Because there are several different types of ostomies and appliances, I will not be going into very specific details about how to care for an ostomy. Instead, I will give general guidelines that most providers would agree upon in relation to ostomy care. You should always follow the patient-specific guidelines given to you from your child’s doctor or wound care/ostomy nurse.
In general, you should give your child’s provider a call if your child’s stoma:
You should also give your child’s provider a call if:
There are some potential complications associated with having an ostomy for IBD, including: stoma problems, pouch problems, dehydration, nutritional deficiencies, psychological distress, and in rare cases, bowel obstruction. In general, it is always best to have open, honest communication with your child’s provider about any questions or concerns you or your child may have in relation to your child’s ostomy.
Living with an ostomy can be challenging, but there are many resources available for support and information, including United Ostomy Association of America (https://www.ostomy.org/) and Hollister Ostomy Care (https://www.hollister.com/en). IBD Connect is also here to support you! Please feel free to reach out to myself or someone else on the IBD Connect team.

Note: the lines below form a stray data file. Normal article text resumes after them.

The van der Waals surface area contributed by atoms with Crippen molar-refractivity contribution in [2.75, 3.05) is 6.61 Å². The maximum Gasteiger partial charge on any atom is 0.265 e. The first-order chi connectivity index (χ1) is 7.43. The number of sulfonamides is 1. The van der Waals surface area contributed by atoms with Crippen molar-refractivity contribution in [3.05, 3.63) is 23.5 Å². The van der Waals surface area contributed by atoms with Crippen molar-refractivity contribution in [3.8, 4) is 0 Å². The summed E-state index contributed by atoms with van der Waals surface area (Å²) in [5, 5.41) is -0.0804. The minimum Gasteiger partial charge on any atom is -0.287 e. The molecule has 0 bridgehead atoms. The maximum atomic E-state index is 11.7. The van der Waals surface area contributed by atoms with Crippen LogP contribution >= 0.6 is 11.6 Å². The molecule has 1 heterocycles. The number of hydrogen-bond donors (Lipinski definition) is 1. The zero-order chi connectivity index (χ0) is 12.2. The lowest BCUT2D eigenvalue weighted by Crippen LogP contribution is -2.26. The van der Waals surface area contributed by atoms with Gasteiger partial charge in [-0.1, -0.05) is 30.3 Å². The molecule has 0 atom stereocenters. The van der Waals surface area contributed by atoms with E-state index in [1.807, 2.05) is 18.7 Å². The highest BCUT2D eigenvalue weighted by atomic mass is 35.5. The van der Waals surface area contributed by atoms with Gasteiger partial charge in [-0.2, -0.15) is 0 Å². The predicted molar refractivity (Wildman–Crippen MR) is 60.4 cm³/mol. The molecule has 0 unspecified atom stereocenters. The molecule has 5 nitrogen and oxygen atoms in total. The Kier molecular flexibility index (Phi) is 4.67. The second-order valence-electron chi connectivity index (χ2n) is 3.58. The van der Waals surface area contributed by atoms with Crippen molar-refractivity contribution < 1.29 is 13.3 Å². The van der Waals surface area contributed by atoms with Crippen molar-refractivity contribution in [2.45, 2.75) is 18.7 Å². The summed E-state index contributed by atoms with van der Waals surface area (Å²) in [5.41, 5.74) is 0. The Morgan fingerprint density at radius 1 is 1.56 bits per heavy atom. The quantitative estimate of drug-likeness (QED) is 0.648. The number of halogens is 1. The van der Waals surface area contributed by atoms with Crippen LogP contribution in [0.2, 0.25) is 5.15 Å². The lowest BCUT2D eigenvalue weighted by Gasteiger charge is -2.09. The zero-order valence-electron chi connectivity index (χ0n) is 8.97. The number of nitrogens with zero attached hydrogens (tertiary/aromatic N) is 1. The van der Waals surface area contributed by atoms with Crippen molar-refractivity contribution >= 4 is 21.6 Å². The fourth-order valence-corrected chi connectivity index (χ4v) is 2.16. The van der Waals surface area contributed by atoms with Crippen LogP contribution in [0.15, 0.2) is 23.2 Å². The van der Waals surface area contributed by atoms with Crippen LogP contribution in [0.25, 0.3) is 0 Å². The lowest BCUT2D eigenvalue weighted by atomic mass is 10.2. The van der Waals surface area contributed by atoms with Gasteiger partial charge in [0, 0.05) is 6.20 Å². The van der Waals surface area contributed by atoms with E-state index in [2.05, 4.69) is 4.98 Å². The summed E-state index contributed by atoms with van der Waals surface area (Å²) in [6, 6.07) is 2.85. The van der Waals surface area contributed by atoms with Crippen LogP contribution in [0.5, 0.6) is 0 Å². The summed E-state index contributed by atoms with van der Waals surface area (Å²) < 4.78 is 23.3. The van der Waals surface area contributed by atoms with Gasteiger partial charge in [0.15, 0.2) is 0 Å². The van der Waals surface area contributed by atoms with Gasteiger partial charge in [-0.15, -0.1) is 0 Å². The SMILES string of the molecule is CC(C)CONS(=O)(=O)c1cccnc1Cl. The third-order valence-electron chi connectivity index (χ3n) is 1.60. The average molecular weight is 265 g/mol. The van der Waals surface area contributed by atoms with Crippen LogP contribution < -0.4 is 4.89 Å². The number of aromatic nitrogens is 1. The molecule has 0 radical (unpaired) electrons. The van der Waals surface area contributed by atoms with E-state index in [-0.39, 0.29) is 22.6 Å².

Myths and Questions:
Myth: An individual with an ostomy must feel sick all the time.
I will respond to this myth in regards to ostomies in IBD patients in specific. A large majority of people with IBD who have had ostomy surgery actually state that having the ostomy surgery has given them their life back. As mentioned earlier, ostomy surgery can help to alleviate a lot of the symptoms of IBD because the diseased/inflamed portion of the bowel is no longer working so hard. This means that symptoms like abdominal pain, urgency, and diarrhea are typically reduced or resolved.
Question: Can you exercise with an ostomy?
Yes! In general, if there were no complications with the ostomy surgery, your child can begin exercising again pending your doctor or provider’s approval. Your child may need to have some accommodations, however. For example, if your child is interested in playing a contact sport, your child may need to wear a protective stoma cover. The risk of hernia is also greater so it is best to discuss activities like weight lifting with your provider.